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Glossary of Terminology
of the Shamanic & Ceremonial Traditions
of the Inca Medicine Lineage

as Practiced in the United States

CAUTION: The inclusion of herbs, symptomatology and treatments for disease within this glossary
is not meant for diagnosis of, nor prescription for treatment of, any medical condition.
This information is included for anthropological and historical study only.


 

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APPENDICES
INDEX


ALPHABET:

A
B
C
Ch, Ch' & Chh
D
E
F & G
H
I
J
K
K' & Kh
L
Ll
M
N & Ñ
O
P
P', Ph
Q
Q', Qh
R
S
T
T' & Th
U
V
W
Y
Z
 

    NAVIGATION TIP:

    Use the Firefox browser with the CoolPreview add on. CoolPreview will give a magnifying glass icon at every link when you put your cursor on the link. Click on the icon and it will open a separate, smaller window with the definition of the term in it. You can either lock the window by clicking the padlock icon in the top bar of the little window, or move your cursor off the window and it will automatically close. This is almost as good as mouseovers.



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    icaro, ikaro (Span.): (n) Derived most likely from the jungle Quichua verb ikaray, the Spanish word icaro designates the magical lyrics, incantations, either whistled or spoken, learned by the shaman through the diet of plant teachers. POP Magical or medicine song that constitute the quintessence of shamanic power and are acquired from spirit helpers. Icaros are given to the shaman by the spirits of the plants the shaman is ingesting and learning to heal with. (See, yachay.) The icaro has material and immaterial qualities representing a transference of the spirits of the entheogenic plants with all of the animal and human form manifestations into the shaman's own body. Once you know the icaro of a plant, you no longer need to consume that plant. Icaros must be sung perfectly for them to work. AYV Air or force charged with positive energyEMM Having strong icaros is essential for surviving as a medicine man. MSIN Amazonian medicine/healing song. Common to both tarjos and icaros, there is an opening chorus that is used to set the healing ground. Once sacred space is created, the curandero must then allow the medicine song to sing itself. It could be said that when this occurs, the curandero no longer sings the song, the song begins to sing the curandero, ultimately delivering the medicine that Spirit deems appropriate for the given occasion. PSPM (See, Appendix E for much more on icaros.)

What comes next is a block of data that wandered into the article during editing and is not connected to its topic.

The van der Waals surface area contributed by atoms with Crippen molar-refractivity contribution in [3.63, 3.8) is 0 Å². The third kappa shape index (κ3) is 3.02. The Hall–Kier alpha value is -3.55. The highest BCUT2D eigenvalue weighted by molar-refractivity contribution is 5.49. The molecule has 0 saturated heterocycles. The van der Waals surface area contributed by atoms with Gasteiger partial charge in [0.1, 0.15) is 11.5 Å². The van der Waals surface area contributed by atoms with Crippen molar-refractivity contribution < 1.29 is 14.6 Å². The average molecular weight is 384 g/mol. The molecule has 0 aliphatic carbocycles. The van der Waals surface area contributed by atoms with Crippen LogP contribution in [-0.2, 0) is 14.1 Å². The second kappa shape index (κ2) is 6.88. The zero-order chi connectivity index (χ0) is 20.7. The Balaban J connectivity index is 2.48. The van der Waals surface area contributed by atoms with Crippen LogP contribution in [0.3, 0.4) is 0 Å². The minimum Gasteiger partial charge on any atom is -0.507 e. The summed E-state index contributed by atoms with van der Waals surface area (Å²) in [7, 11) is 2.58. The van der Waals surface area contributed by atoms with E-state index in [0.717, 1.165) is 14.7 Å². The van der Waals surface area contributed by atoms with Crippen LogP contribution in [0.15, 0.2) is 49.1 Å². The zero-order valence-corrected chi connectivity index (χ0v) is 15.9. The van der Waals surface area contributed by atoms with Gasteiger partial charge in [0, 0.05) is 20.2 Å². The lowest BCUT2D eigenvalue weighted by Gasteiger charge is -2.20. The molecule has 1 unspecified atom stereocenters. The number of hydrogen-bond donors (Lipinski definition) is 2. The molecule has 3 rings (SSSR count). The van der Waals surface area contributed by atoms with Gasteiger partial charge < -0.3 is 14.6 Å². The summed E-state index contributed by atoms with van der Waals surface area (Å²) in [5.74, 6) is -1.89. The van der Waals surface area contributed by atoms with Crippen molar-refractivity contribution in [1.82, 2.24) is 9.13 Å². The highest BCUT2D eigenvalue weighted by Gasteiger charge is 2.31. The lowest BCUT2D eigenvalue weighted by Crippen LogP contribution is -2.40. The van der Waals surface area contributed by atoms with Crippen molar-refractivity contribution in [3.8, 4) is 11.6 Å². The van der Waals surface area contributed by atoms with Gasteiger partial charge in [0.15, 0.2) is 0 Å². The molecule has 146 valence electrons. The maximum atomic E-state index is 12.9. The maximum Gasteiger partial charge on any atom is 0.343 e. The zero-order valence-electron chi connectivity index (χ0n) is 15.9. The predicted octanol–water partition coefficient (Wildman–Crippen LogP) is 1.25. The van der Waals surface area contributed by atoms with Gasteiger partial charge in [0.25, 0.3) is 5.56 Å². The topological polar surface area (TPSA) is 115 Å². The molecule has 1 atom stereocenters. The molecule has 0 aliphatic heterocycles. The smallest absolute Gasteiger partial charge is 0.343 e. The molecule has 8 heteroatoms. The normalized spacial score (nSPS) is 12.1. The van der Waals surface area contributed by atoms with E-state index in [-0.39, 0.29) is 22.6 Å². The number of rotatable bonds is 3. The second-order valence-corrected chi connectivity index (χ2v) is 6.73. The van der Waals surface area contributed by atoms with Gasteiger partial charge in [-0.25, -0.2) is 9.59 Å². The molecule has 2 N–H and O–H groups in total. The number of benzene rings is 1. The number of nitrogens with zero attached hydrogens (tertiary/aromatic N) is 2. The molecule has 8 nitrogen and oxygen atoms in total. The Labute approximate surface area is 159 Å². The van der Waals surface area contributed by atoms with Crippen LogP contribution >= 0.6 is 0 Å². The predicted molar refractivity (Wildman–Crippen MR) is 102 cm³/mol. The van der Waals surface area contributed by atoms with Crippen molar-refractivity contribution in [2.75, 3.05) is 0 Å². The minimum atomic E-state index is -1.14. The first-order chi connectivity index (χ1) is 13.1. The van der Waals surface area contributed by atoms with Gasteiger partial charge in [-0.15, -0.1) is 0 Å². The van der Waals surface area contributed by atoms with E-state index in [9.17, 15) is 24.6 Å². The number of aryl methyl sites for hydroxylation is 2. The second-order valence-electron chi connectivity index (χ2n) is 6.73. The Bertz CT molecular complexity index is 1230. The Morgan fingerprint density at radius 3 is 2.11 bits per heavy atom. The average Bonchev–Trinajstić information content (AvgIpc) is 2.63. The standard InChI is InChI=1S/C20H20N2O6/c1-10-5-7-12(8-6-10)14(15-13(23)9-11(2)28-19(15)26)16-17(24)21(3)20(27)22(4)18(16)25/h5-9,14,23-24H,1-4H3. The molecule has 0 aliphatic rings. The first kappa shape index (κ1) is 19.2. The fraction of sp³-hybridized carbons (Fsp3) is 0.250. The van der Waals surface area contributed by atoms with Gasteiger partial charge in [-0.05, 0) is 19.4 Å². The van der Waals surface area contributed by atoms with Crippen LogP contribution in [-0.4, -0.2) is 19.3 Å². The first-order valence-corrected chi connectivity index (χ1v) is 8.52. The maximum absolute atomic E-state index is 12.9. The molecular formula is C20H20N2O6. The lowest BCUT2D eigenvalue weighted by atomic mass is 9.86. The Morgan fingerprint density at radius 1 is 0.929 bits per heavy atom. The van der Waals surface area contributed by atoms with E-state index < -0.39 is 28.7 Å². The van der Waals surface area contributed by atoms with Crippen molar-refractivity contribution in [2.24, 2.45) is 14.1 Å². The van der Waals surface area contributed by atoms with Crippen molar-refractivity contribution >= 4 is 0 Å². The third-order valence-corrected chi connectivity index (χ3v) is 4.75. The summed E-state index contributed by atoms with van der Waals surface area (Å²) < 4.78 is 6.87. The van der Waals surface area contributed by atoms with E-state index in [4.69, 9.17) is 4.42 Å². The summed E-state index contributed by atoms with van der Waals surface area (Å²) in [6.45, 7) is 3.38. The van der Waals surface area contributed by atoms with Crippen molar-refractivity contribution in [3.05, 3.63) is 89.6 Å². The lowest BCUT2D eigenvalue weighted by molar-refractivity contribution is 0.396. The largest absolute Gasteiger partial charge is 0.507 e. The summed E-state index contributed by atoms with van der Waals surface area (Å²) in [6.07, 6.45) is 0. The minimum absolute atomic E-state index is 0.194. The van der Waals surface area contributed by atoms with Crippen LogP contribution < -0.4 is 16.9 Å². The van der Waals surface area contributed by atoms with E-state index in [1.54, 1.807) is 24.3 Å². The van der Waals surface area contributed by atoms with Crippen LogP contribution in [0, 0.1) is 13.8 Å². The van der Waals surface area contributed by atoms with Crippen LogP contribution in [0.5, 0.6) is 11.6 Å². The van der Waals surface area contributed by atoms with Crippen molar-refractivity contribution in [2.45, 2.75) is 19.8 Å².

ichu: (n) Stipa ichu. Peruvian feather grass which grows extensively in the Andean altiplano. It is used as fodder for livestock, roofing, rope making. WIKI The ichu grass had some obscure mythological meaning. DYE

    Stipa ichu. Peruvian feather grass blowing in the wind.